The Color of Money
Jeff Green is a piece that fits any puzzle.
It’s been a quiet post-season for Jeff Green. He’s probably enjoying his off time in some tropical latitude, being as inconspicuous as a 6-9 person can. Rest assured, his mind is as clear as the sun-filled skies. Because when it comes to versatile small forwards, the Thunder are good.—Ed.
With emerging superstar Kevin Durant in place, the squad formerly known as the Seattle SuperSonics is quickly becoming one of the most entertaining teams in the NBA—no matter what the standings say. Besides Durant, a big part of making the Thunder both fun to watch and better than they used to be (a 3-29 start to the season was followed by a 10-9 stretch) has been the play of KD’s fellow second-year forward, Jeff Green.
The versatile, 6-9, 235-pound Green grew up patterning his game around unselfish, highly-skilled players like Scottie Pippen and Magic Johnson, so it should come as no surprise that he enjoys his role as Pippen to Durant’s MJ. After a quiet rookie season, Green worked with Durant relentlessly in the offseason to improve his game and develop a consistent long-range shot. “I had an OK rookie season,” says Green. “But I just want to prove that every year I will improve and add something new to my game.”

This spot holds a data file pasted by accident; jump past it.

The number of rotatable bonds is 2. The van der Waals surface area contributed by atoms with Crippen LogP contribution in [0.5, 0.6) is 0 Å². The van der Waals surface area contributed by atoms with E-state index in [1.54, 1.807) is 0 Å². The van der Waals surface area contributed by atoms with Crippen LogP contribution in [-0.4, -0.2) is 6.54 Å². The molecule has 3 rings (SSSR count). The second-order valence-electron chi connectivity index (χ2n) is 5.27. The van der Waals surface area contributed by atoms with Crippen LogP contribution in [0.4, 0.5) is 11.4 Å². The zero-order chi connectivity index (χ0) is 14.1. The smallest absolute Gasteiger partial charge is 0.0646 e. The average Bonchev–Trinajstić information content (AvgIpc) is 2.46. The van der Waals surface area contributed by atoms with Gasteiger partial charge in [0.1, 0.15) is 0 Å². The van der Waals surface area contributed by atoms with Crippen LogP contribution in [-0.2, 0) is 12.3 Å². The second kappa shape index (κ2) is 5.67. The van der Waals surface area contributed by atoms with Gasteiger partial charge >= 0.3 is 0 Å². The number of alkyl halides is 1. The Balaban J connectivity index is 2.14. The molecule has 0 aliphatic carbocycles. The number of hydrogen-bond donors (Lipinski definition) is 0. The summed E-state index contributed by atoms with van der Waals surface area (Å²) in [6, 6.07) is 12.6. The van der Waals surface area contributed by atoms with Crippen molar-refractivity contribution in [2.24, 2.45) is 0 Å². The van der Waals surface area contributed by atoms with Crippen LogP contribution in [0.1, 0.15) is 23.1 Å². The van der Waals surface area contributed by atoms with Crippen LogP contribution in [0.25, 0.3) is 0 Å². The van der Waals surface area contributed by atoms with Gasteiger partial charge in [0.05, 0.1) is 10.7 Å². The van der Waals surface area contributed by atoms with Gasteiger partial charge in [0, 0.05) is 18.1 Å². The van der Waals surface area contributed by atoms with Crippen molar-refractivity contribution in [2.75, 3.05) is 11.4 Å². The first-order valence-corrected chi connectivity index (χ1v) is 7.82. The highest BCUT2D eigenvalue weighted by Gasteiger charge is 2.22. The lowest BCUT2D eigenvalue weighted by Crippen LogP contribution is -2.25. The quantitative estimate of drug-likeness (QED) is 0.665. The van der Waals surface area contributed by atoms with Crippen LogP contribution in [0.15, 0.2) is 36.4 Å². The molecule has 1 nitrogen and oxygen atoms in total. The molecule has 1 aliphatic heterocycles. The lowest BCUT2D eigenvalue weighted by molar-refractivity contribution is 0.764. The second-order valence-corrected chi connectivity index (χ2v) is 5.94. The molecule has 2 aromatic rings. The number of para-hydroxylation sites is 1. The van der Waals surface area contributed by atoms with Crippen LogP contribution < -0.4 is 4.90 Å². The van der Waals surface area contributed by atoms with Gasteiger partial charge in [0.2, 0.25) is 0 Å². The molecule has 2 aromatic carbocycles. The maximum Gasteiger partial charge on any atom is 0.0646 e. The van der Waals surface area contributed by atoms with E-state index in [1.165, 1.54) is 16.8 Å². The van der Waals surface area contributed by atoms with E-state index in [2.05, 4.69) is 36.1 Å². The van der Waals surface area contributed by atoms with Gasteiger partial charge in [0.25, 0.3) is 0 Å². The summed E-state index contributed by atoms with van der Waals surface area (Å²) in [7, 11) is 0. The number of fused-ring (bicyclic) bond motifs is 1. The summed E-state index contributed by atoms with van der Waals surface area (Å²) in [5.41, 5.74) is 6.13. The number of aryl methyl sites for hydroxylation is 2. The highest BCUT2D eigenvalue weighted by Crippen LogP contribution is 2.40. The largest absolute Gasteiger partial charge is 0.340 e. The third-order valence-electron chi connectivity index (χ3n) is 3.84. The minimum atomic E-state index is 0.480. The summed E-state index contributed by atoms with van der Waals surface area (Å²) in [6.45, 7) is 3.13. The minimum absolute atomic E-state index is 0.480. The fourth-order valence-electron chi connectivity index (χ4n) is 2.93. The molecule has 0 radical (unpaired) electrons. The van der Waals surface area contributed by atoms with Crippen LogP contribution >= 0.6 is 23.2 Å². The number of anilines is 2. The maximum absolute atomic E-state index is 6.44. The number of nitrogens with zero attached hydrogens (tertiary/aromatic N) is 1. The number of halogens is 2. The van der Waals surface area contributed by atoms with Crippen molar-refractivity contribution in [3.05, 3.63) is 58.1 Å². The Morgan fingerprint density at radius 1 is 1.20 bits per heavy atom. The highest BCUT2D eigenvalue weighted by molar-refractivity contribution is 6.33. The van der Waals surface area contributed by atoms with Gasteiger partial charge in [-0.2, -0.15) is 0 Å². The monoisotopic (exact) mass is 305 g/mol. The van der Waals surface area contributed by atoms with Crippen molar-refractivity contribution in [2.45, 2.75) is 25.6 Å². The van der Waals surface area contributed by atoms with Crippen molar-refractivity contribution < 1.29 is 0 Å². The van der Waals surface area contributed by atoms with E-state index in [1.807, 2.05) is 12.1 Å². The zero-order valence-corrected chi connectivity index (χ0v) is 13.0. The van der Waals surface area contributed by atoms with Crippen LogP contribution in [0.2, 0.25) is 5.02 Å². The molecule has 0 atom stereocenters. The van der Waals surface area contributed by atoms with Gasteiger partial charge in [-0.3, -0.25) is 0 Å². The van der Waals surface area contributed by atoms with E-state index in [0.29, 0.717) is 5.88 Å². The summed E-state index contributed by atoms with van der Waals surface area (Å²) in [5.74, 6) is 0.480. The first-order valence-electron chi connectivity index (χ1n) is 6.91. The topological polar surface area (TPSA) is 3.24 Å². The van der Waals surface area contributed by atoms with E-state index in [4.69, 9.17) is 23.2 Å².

Through about three quarters of his sophomore campaign, the 22-year-old Georgetown product was averaging 17.3 points, 7.0 rebounds, 2 assists and 1 steal per game. He’s also converting more than 40 percent of his three-point attempts, a success rate he credits to the summer workouts with KD. “Our chemistry on the court is just unbelievable,” says Green of his one-time AAU teammate from their prep days in Maryland. “I think the more we play together, the better we’ll get and the better our team we’ll be.”
Green even insists on making 50 three-pointers before stepping off the practice court every day. All of those extra perimeter shots in the gym paid dividends when, with SLAM in the building, he hit a 17-footer off glass with 1.6 left on the clock to beat the Golden State Warriors in late January. But in Green’s mind, such shots are only the beginning. “I just want to keep learning, help my teammates as much as possible and keep getting better,” he says.
In the immortal words of Vince Vaughn, Green’s so money and he doesn’t even know it.